It got my attention as I think there’s an issue here that needs to be addressed: The need to push for more young Pacific Islanders to take up journalism.

I highlighted the fact that out of my 25 Whitireia Polytechnic journalism classmates only two others were Pacific Islanders.
Hinano Andrews and Charlina Tone.

I’m yet to take a look at the numbers of Pacific Islanders enrolled in the country’s other Journalism Schools.

In Samoa despite the turnout of between 15 and 20 students from the local Polytechnic with Diplomas in Journalism each year only a handful actually move on to work in the media outlets.

Local papers, radio stations, broadcasters are always scractching around for newcomers.
The situation in neighbouring American Samoa is similar.

Mrs Miller says that as more and more media outlets open up, the competition for journalists will improve working conditions and benefits for those who practice the trade.
So there’s a need to attract more to study journalism, then there’s the need to have the benefits in place to keep them pracitsing the trade.

Pushing them in the right direction at the moment however would be to encourage them to take up journalism studies.
Then to push them in the direction where there are funds available to make this happen.

Whitireia’s projects for 2008 included the recruitment of Maori and pacific Island Journalism students.
This included the Tertiary Education Commission providing Whitireia with skills enhancement funding for up to 10 Maori and Pacific Island journalism students.

Other scholarships are available under the New Zealand short term training awards:
Maybe there is also the need to create more funding for scholarships on a regional basis.

Media consultant Alfred Sasako, journalist and former parliamentarian in Solomon Islands says that when he is in Honiara he is hounded each time by young people wanting to take up journalism studies.
That’s a good sign, at least for Solomon Islands.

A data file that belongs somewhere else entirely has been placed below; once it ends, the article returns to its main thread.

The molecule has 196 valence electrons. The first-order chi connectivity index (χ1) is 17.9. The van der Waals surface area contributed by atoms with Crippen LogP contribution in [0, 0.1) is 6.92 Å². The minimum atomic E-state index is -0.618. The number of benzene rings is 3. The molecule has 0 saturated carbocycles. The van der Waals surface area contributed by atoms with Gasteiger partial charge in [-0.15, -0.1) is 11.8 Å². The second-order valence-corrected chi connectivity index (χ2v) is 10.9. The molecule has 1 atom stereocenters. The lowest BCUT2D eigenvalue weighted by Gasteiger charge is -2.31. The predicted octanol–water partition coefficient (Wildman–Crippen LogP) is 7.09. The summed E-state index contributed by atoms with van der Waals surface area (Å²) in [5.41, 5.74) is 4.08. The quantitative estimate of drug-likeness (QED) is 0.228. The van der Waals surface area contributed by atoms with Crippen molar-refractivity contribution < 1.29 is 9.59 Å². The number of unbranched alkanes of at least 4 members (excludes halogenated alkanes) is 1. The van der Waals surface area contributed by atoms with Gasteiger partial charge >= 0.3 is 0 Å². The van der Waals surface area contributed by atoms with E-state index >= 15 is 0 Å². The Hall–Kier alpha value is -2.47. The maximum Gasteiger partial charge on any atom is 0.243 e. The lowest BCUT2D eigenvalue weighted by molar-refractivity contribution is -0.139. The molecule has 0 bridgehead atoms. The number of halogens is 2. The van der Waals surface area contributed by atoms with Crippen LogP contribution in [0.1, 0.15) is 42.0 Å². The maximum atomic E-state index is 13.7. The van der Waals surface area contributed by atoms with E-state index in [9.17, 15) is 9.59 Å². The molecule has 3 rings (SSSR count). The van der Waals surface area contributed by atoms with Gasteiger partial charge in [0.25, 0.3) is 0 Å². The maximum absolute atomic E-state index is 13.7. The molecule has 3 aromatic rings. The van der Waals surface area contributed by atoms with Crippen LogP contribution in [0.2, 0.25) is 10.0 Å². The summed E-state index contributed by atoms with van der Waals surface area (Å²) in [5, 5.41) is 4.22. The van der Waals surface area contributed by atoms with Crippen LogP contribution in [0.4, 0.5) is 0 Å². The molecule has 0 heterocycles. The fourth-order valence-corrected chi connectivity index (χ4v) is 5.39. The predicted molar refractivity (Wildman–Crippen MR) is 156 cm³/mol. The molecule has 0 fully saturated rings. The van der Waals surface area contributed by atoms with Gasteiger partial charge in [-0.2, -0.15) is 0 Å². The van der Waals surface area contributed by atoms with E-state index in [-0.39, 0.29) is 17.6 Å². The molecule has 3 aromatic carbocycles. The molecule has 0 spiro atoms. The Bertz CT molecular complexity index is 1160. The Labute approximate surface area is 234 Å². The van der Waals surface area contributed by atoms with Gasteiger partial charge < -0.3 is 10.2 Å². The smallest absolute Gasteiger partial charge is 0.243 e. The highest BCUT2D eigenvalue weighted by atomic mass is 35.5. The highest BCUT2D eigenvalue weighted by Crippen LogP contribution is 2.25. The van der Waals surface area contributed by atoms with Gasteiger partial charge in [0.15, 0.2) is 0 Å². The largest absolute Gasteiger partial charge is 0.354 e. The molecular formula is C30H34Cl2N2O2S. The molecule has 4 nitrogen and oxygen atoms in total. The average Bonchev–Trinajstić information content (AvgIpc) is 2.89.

The government agency Committee on University Academic Programmes (CUAP) has just given the green light to a new one year level 7 Graduate Diploma in Pacific Journalism.

Anyone interested will be able to find more in the 2009 School of Communications Studies Handbook and AUT calender for 2009/10.

Enrollments for the programme begin next month.

A note in the announcement many would have taken to was the fact that a Pacific programme leader is being recruited to teach the new course.

I’m looking forward to hearing the announcement of the Pacific programme leader.

No doubt this person will have an influence on the interested applicants and hopefully it’s someone all will feel comfortable with teaching the programme.

As far back as I can remember every senior reporter/ editor I’ve come across has always pushed hard when it come to getting the facts right.

I’ve had the pleasure of training under Peter Lomas when he was the Training and Development Editor of Samoa Observer and he said it right when he told me: “Never assume, it only makes an ass of u and me”

His break down of assume constantly haunts me to the point where I’m even asking people with names like David -is that D-a-v-i-d?

Yesterday I came across an interesting piece from Kalafi Moala, publisher of Taimi ‘o Tonga in reply to a story by Kathy Marks of the United Kingdom’s Independent.

Mr Moala claims that after interviewing him for half an hour Ms Marks has gone off and written an article full of inaccuracy.

He’s even suggesting defamation.

I’m just picking up on his comments on being misquoted from his letter though, I guess parachute journalism when I get to know more about it is another blog all together.


*Kalafi Moala, publisher of Taimi ‘o Tonga, replies to an
*Independent*article on July 22 by Kathy Marks – “The last king of Tonga?”

NUKU’ALOFA (*Pacific Media Watch*)

Earlier this month in the Pacific Island kingdom of Tonga,

a middle-aged looking woman by the name of Kathy Marks
arrived at my home in Kolomotu’a in a red taxi.

She had called a week earlier to say she was a journalist

from the United Kingdom with the *
Independent* newspaper; and she wanted to talk to me.
The 30-minute interview we had seemed like an hour.

As I have done many times before with visiting journalists,

I understood the interview’s purpose to be simply

familiarise her with what was going on in Tonga – background
She wanted to know about the king, Siaosi Tupou V,

who is being crowned this week in Tonga.

Obviously he is the subject of great interest.
Ms Marks remarked that she had not been to Tonga before,

and that she was leaving “the day after tomorrow.”

She was not even going to be here during coronation week.
A couple of days after talking with Ms Marks,

a friend sent me the article she had written on Tonga.

It was titled “The last king of Tonga?”
The line she took in her article was definitely one of being anti-monarchy,
and especially the Tongan monarchy.

That did not bother me much, for foreign journalists have had

their fair share of negative obsession with the Tongan monarch.